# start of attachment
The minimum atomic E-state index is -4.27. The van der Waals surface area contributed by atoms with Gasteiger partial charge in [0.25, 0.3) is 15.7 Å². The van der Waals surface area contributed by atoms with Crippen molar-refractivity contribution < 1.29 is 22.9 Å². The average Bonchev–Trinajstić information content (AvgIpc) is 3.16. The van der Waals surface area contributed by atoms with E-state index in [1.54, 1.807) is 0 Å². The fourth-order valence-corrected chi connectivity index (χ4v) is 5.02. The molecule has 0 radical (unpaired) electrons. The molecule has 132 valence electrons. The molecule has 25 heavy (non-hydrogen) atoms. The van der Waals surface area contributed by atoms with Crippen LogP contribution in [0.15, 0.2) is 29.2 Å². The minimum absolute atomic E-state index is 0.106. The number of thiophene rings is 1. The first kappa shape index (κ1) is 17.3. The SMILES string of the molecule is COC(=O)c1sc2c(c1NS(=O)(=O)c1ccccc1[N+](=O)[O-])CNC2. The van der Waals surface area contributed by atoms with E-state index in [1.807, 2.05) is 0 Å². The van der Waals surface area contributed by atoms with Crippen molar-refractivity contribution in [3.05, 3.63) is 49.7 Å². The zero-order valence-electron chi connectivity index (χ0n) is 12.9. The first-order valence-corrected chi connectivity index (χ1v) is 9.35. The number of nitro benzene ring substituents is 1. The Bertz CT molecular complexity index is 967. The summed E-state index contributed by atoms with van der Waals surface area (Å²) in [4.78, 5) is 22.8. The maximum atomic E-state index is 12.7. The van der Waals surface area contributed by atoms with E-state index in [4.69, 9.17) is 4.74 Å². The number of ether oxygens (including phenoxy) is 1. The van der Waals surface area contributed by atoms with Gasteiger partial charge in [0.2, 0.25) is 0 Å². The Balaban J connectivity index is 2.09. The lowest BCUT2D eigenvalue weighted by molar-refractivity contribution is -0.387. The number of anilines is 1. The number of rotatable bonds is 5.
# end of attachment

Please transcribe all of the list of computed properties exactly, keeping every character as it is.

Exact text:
The minimum atomic E-state index is -4.27. The van der Waals surface area contributed by atoms with Gasteiger partial charge in [0.25, 0.3) is 15.7 Å². The van der Waals surface area contributed by atoms with Crippen molar-refractivity contribution < 1.29 is 22.9 Å². The average Bonchev–Trinajstić information content (AvgIpc) is 3.16. The van der Waals surface area contributed by atoms with E-state index in [1.54, 1.807) is 0 Å². The fourth-order valence-corrected chi connectivity index (χ4v) is 5.02. The molecule has 0 radical (unpaired) electrons. The molecule has 132 valence electrons. The molecule has 25 heavy (non-hydrogen) atoms. The van der Waals surface area contributed by atoms with Crippen LogP contribution in [0.15, 0.2) is 29.2 Å². The minimum absolute atomic E-state index is 0.106. The number of thiophene rings is 1. The first kappa shape index (κ1) is 17.3. The SMILES string of the molecule is COC(=O)c1sc2c(c1NS(=O)(=O)c1ccccc1[N+](=O)[O-])CNC2. The van der Waals surface area contributed by atoms with E-state index in [1.807, 2.05) is 0 Å². The van der Waals surface area contributed by atoms with Crippen molar-refractivity contribution in [3.05, 3.63) is 49.7 Å². The zero-order valence-electron chi connectivity index (χ0n) is 12.9. The first-order valence-corrected chi connectivity index (χ1v) is 9.35. The number of nitro benzene ring substituents is 1. The Bertz CT molecular complexity index is 967. The summed E-state index contributed by atoms with van der Waals surface area (Å²) in [4.78, 5) is 22.8. The maximum atomic E-state index is 12.7. The van der Waals surface area contributed by atoms with E-state index in [4.69, 9.17) is 4.74 Å². The number of ether oxygens (including phenoxy) is 1. The van der Waals surface area contributed by atoms with Gasteiger partial charge in [0.2, 0.25) is 0 Å². The Balaban J connectivity index is 2.09. The lowest BCUT2D eigenvalue weighted by molar-refractivity contribution is -0.387. The number of anilines is 1. The number of rotatable bonds is 5.